Embracing the spirit of consortium: It's about making the right investments, not cutting delivery costs

by 13th Nov 2018
Girls from Syria take CARE-supported taekwondo class in Azraq refugee camp in Jordan Girls from Syria take CARE-supported taekwondo class in Azraq refugee camp in Jordan

Working in consortium to deliver large, complex programmes has become the norm for NGOs over the last few years. Increasingly, working in consortium is a clear expectation set out in donor tenders and calls for proposals. But is the sector taking this approach for the right reasons? And do donors really understand what it means to work in consortium, or do they just see it as a way for them to save some of their own time and money?

CARE International’s portfolio is increasingly focused on consortia. In the MENA region alone, almost $200m of CARE’s funding is delivered through consortia. And recently, we’ve been taking some time to see what we have learnt from our work in consortium.

A strong case study is the Syria Resilience Consortium (SRC), one of our most ambitious consortia. The consortium was founded in 2016 and is made up of six INGO partners – CARE as the lead working with Danish Refugee Council, Humanity and Inclusion, International Rescue Committee, Norwegian Refugee Council, and Mercy Corps (in partnership with 10+ Syrian NGOs). The partners came together around a long-term vision for the Syrian humanitarian crisis, aiming to reach conflict-affected communities to help restore their livelihoods and strengthen their capacity to respond to shocks.

Ideal partnership or marriage of convenience?

When we were setting up our partnerships for the SRC, we wanted to work with organisations that could cover specific thematic and geographic areas. We wanted:

  • partners who had experience of resilient livelihoods programming in active conflict;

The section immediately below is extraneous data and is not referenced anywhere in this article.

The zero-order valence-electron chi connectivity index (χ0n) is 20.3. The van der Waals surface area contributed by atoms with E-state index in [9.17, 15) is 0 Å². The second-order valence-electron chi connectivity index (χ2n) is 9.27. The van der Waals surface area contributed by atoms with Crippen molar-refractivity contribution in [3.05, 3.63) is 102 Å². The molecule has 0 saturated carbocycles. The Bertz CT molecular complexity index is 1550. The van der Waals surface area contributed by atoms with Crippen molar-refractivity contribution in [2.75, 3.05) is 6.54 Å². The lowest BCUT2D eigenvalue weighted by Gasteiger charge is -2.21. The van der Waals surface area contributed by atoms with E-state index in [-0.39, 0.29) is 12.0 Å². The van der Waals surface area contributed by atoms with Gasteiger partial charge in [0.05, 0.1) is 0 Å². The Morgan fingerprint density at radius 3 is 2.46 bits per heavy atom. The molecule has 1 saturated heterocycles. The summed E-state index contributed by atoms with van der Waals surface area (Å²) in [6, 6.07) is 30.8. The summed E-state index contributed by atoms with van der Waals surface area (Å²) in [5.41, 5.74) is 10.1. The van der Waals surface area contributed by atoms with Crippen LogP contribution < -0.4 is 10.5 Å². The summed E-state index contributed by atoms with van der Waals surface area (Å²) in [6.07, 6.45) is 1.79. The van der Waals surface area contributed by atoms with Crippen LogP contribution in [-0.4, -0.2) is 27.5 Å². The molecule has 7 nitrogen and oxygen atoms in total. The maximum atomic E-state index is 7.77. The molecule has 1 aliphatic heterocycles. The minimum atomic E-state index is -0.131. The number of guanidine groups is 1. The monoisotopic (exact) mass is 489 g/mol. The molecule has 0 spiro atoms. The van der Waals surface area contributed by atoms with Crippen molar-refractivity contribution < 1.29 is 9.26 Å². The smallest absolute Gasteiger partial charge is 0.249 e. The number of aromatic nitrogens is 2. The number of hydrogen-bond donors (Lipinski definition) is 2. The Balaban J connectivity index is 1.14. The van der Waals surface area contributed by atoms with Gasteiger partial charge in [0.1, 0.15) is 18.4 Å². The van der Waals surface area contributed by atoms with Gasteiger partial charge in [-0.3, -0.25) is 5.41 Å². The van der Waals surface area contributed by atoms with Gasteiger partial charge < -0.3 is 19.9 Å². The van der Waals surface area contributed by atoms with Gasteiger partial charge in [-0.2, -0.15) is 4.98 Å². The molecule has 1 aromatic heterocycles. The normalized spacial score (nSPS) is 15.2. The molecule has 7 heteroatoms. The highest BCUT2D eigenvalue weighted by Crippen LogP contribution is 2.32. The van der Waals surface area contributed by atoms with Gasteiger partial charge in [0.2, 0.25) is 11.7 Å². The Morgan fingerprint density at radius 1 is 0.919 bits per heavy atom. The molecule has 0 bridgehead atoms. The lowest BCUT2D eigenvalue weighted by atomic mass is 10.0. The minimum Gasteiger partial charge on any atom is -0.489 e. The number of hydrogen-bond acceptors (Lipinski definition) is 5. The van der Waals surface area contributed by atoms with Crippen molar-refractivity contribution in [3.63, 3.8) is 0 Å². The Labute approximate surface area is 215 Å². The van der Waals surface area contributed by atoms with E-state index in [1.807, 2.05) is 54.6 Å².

• gender, age and disability inclusive approaches;
  • organisations that could cover a wide geographic scope, including the government of Syria and opposition-held areas so that we could reach those in need across the country under a ‘whole of Syria’ approach.

A best practice feature of the SRC is that it marries frontline agencies that have recognised humanitarian recovery experience with a transversal agency to shape design.

Lessons learned in the setting-up process:

  1. Partners should be based on programmatic or geographic complementarity (not similarity) and then vetted. This is not regularly happening in all consortia.
  2. Consider whether you’re happy for the other agencies to have an equal decision-making role on issues that affect your programming. This works best when partners have similar levels of capacity and quality of operations.
  3. You have to consider what level of complexity you want to take on – six organisations is a lot to manage. But it does mean that the consortium has great leverage and collective voice. Think about the trade-offs that you are willing to make when you build your consortium.

It’s a marathon, not a sprint

Group decision-making is slow. We had good buy-in, with each agency investing some money up-front to build the systems needed to make the consortium work, even before a grant was secured. But even with that commitment, it took us about 18 months to get the SRC from inception to signing the first contract.  We focused too much on procedural issues, and not enough on building consensus and unpicking possible sources of conflict between partners.

During set-up it is essential to get the governance right. The SRC’s governance structure is multi-layered, with area coordinators, member representatives, a steering committee made up of country directors. But crucially it has an independent Programme Coordination Unit (PCU).

The PCU is able to be an honest broker and arbitrator, and is not seen as acting solely in the service of the prime. It has pushed forward joint learning and research that provide thought leadership in the field of resilient livelihoods in conflict. The lines of responsibility need to be clearly set out from the beginning.